Given the 121W generated by converting food to power, how is heat dissipation divided among the different cooling mechanisms over an extended period? Table 8.2, adapted from Evans [59] in Clark [36], shows heat loss values for an adult man over 24 hours with no sensible water loss.

Table 8.2: Daily averages for different mechanisms of heat loss
Mode % total ave. power (W)  
Insensible water loss      
by breath 11 13  
by skin 14 17  
Radiation 37 45  
Convection 29 35  
Warming of food and air and      
liberation of carbon dioxide 9 11  

One term in equation 8.1 is still unexamined: $Q^{\prime}_{stor}$. Heat storage in the body takes the form of a higher body temperature and can be calculated with the formula

S = mC \Delta T
\end{displaymath} (15)

where $S$ is the energy stored, $m$ is body mass, $C$ is the specific heat of the body (approx. $3.5 \times 10^3 \frac{J}{kg^oC}$), and $\Delta T$ is the change in body temperature. Thus, for a $1^oC$ increase in a $70 kg$ man,
S = 70kg(3.5 \times 10^3 \frac{J}{kg^oC})(1^oC) = 245,000J
\end{displaymath} (16)

of heat energy are stored. If this increase occurs over the course of an hour, the average power absorbed is $Q^{\prime}_{stor}=68W$. In this way the human body is its own buffer when adequate heat dissipation is not available or, conversely, when too much heat is being dissipated.

General thermal comfort

For the purposes of this paper, two kinds of thermal comfort will be considered. On the macro scale, environment temperatures at which subjects feel comfortable, or the ``comfort zone,'' will be discussed. It is necessary to consider when the computer or electronics add a significant amount of heat to the user's thermal environment or are positioned so as to affect the user's normal modes of heat dissipation. The second section is more concerned with appropriate temperatures for direct skin contact, the neuroscience involved in thermal sensation, and potential damage due to high temperatures.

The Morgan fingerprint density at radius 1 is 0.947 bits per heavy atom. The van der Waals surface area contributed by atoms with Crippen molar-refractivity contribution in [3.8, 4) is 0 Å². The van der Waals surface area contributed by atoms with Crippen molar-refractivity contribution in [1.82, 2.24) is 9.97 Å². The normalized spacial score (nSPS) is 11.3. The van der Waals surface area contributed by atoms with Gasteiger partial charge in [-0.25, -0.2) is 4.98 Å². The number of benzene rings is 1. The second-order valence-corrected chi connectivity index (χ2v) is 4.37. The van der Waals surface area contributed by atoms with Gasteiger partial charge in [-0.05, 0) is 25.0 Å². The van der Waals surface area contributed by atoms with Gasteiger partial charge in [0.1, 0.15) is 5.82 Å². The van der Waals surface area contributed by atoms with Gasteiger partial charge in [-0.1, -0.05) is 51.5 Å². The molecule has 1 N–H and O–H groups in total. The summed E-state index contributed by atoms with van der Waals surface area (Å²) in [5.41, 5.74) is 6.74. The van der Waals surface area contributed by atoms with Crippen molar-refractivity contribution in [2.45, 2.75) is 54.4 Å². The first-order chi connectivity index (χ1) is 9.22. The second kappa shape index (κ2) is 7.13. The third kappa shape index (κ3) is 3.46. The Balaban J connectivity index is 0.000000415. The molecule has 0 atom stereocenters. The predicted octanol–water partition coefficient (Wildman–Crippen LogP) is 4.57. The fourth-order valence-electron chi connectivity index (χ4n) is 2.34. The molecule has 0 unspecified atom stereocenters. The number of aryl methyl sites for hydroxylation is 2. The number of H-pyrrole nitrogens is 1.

Ambient temperature

Comfort depends upon body and skin temperature, with skin temperature often playing a dominate role. For the USA and UK, the comfort zone is considered to be $21$ to $24^oC$ with air movement less than $0.2
\frac{m}{s}$ and relative humidity between 30 and 70%. However, due to the many factors involved, these values are often inconsistent in the literature. Ducharme [52] found that subjects dressed in t-shirts and pants were most comfortable at $25^oC$ with a relative humidity of 40%. However, some studies have found preferred temperatures ranging from $17$ to $31^oC$. Reasons given for this variability include fashion, sex, native climate conditions, metabolic rate, and age. Conversely, careful studies by Fanger, Nevins, and McNall [60] in a climatic chamber show that environmental conditions for comfort were virtually the same for all subjects. From these studies, the researchers have drawn up charts detailing comfortable ambient temperature taking into account different activities and levels of clothing. In addition, these researchers develop a ``comfort equation'' which must be balanced for thermal comfort based from studies of college-age Americans in steady state conditions (exposure longer than 1-2 hours).

\begin{displaymath}\frac{M}{A_D} - 0.35[43 - 0.061 \cdot \frac{M}{A_D}(1 - \nu) - p_a]

\begin{displaymath}- 0.42[\frac{M}{A_D}(1 - \nu) - 50\ - 0.0023 * \frac{M}{A_D}(44 - p_a)
- 0.0014\frac{M}{A_D}(34 - T_a) =\end{displaymath}